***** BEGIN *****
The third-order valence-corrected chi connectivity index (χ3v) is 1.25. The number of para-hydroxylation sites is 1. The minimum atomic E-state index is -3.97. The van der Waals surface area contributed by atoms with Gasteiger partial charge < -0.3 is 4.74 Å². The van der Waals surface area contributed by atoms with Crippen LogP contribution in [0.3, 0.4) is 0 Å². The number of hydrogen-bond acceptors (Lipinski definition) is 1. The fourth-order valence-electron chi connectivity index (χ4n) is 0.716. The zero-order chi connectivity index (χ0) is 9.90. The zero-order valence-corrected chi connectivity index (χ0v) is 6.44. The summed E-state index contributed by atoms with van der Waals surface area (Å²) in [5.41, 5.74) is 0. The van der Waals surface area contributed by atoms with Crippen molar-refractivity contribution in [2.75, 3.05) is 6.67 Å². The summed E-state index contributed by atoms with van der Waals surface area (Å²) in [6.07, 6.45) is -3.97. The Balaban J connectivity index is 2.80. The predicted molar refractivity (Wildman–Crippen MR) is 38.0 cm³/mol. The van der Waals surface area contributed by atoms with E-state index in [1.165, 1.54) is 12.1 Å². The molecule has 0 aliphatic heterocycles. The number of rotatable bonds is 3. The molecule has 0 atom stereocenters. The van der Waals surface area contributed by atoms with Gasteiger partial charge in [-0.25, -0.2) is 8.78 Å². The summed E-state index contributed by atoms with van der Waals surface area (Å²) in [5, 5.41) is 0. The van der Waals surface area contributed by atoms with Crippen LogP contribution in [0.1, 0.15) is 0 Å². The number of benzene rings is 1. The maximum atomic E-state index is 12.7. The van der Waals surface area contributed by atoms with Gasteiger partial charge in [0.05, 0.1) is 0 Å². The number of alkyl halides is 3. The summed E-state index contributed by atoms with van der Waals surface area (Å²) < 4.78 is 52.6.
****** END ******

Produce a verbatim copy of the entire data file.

The third-order valence-corrected chi connectivity index (χ3v) is 1.25. The number of para-hydroxylation sites is 1. The minimum atomic E-state index is -3.97. The van der Waals surface area contributed by atoms with Gasteiger partial charge < -0.3 is 4.74 Å². The van der Waals surface area contributed by atoms with Crippen LogP contribution in [0.3, 0.4) is 0 Å². The number of hydrogen-bond acceptors (Lipinski definition) is 1. The fourth-order valence-electron chi connectivity index (χ4n) is 0.716. The zero-order chi connectivity index (χ0) is 9.90. The zero-order valence-corrected chi connectivity index (χ0v) is 6.44. The summed E-state index contributed by atoms with van der Waals surface area (Å²) in [5.41, 5.74) is 0. The van der Waals surface area contributed by atoms with Crippen molar-refractivity contribution in [2.75, 3.05) is 6.67 Å². The summed E-state index contributed by atoms with van der Waals surface area (Å²) in [6.07, 6.45) is -3.97. The Balaban J connectivity index is 2.80. The predicted molar refractivity (Wildman–Crippen MR) is 38.0 cm³/mol. The van der Waals surface area contributed by atoms with E-state index in [1.165, 1.54) is 12.1 Å². The molecule has 0 aliphatic heterocycles. The number of rotatable bonds is 3. The molecule has 0 atom stereocenters. The van der Waals surface area contributed by atoms with Gasteiger partial charge in [-0.25, -0.2) is 8.78 Å². The summed E-state index contributed by atoms with van der Waals surface area (Å²) in [5, 5.41) is 0. The van der Waals surface area contributed by atoms with Crippen LogP contribution in [0.1, 0.15) is 0 Å². The number of benzene rings is 1. The maximum atomic E-state index is 12.7. The van der Waals surface area contributed by atoms with Gasteiger partial charge in [0.05, 0.1) is 0 Å². The number of alkyl halides is 3. The summed E-state index contributed by atoms with van der Waals surface area (Å²) < 4.78 is 52.6.